|A Drury student works with a child at Boyd-Berry Elementary School, one of three public schools in the Yale-Drury-Springfield partnership.|
Drury voices heard in D.C.
Drury's partnership with Yale University to improve three neighborhood public schools was held up as a national model of success at a July gathering in Washington, DC The Comer School Development Program's Summer Policy Institute aimed to rally awareness of the school improvement approach developed by Dr. James Comer at Yale, and to promote adoption of the model as part of national education reforms working their way through Congress.
Attendees from across the U.S. heard from Drury faculty, Springfield school administrators, Comer school students and Sister Lorraine Biebel, who operates transient and transitional housing north of the Drury campus. Biebel believes that the Comer program has not only produced healthier schools, it has helped stabilize entire families by giving them a reason to settle in one area.
A second session brought out several Congressional leaders, including Rep. Richard Gephardt (D - MO), all of whom praised the achievements of the Comer program.
A New Den for the Panthers?
In late August, President Moore presented an attention-getting idea to Springfield city leaders: Drury is willing to commit $5 million to help build a civic arena in Jordan Valley Park, a redevelopment area south of campus. In return, Drury would have free access to the facility for commencement and men's and women's basketball games. Moore developed the shared-funding concept when the city (which estimates it can recoup a $10 million bond with proceeds from the center) was unable to line up an additional $10 million for construction. In an extra twist, the commitment actually comes at no cost to Drury; a private donor will cover Drury's share. For more information about the concept, and how city leaders reacted, go to Drury News.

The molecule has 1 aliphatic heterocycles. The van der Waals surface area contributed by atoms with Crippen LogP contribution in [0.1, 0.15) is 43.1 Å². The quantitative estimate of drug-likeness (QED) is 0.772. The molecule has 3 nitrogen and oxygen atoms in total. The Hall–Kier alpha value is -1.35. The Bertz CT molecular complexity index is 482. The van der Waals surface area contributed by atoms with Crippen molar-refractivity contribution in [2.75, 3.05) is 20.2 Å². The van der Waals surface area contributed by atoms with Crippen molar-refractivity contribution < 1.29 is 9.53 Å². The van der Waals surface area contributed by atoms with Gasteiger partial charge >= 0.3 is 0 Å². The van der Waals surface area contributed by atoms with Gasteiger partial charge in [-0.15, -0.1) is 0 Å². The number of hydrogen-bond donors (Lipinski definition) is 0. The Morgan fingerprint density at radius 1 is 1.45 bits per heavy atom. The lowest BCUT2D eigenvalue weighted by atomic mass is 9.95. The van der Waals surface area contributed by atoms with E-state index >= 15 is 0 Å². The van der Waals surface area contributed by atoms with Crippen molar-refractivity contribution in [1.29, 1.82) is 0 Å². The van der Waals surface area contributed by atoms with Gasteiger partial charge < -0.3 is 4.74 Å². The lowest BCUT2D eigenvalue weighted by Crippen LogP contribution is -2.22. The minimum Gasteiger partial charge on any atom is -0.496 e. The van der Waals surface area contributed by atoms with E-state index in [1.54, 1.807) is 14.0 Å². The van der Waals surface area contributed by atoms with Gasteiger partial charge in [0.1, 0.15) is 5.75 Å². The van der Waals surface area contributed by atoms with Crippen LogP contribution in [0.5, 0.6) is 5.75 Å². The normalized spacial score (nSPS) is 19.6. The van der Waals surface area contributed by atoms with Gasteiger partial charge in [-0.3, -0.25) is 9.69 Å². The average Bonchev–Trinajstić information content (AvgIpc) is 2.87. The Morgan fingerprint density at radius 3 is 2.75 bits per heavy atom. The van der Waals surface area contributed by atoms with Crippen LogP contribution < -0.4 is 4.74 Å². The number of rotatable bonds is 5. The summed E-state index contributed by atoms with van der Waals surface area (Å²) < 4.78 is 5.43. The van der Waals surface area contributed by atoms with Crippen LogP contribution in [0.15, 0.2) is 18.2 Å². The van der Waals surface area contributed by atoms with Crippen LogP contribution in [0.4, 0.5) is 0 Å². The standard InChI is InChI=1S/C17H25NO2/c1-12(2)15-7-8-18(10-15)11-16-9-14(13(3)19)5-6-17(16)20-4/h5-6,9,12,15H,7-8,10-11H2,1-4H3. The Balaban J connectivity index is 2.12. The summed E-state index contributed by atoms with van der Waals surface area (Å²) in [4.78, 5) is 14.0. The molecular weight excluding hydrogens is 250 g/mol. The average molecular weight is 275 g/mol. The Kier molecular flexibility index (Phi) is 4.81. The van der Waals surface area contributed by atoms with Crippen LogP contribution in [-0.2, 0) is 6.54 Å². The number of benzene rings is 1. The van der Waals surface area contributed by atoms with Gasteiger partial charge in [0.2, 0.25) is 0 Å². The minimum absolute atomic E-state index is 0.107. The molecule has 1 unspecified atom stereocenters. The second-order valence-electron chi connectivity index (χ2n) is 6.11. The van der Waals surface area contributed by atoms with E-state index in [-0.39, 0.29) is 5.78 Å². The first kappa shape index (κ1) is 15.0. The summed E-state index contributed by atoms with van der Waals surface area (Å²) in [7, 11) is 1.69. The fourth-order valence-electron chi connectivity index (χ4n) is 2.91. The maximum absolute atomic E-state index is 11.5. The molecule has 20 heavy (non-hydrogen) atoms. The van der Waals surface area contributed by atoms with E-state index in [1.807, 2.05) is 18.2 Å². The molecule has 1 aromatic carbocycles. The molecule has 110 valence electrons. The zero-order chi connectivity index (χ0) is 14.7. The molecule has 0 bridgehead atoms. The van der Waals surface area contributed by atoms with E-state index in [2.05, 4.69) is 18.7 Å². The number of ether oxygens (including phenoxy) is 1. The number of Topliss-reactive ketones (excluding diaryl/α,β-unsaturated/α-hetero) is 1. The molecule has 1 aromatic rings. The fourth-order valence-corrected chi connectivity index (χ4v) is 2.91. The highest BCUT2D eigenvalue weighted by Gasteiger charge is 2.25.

New Spark for Convocation
Drury's hallowed Convocations have more pizzazz this year, thanks to an energetic director and a move to more thoroughly incorporate "Convo" topics into classes. The 2001-02 series is organized under the theme of "Origins," and nearly every speaker addresses the topic from a unique angle. Guests include astronomer Brian Greene, a pioneering researcher at Columbia University, and author Riane Eisler, who explores the modern implications of ancient cultures' belief in female deities rather than male ones. Another speaker is Jack Conrad '99, who spent last summer exploring Africa for dinosaur fossils with the nation's leading paleontologists. A complete schedule and information is available online at origins.drury.edu.
Wyatt is New Director at Breech
Robert Wyatt, Ph.D., was named this summer as the sixth director of the Breech School of Business Administration. Wyatt replaced Tom Zimmerer, Ph.D., who moved to St. Leo University near Tampa, FL. Wyatt, an associate professor of accounting, joined Drury in 1996. A complete profile of him can be found in the winter edition of Drury Lane.
Steel Rising on Science Center
The framework of Drury's new science center is beginning to take shape at the corner of Chestnut Expressway and Washington Ave. The center now has a name, too: the Trustee Science Center. President John Moore proposed the name in recognition of how trustees led the way in Drury's Campaign for Science, contributing nearly $10 million, and also provided the leadership needed to sustain the $19 million campaign to a successful finish. Trustee Science Center is on track to open by August 2002.
SIFE Scores a World Championship
Drury's Students in Free Enterprise (SIFE) team celebrated in London this July after winning the world championship. The team represented the entire US at the SIFE World Cup international competition July 7 to 9. Their winning presentation, judged by executives from the world's top corporations, focused on several major projects, including a worldwide entrepreneurship education curriculum for middle school students and teachers. Learn more about Drury SIFE at www2.drury.edu/sife.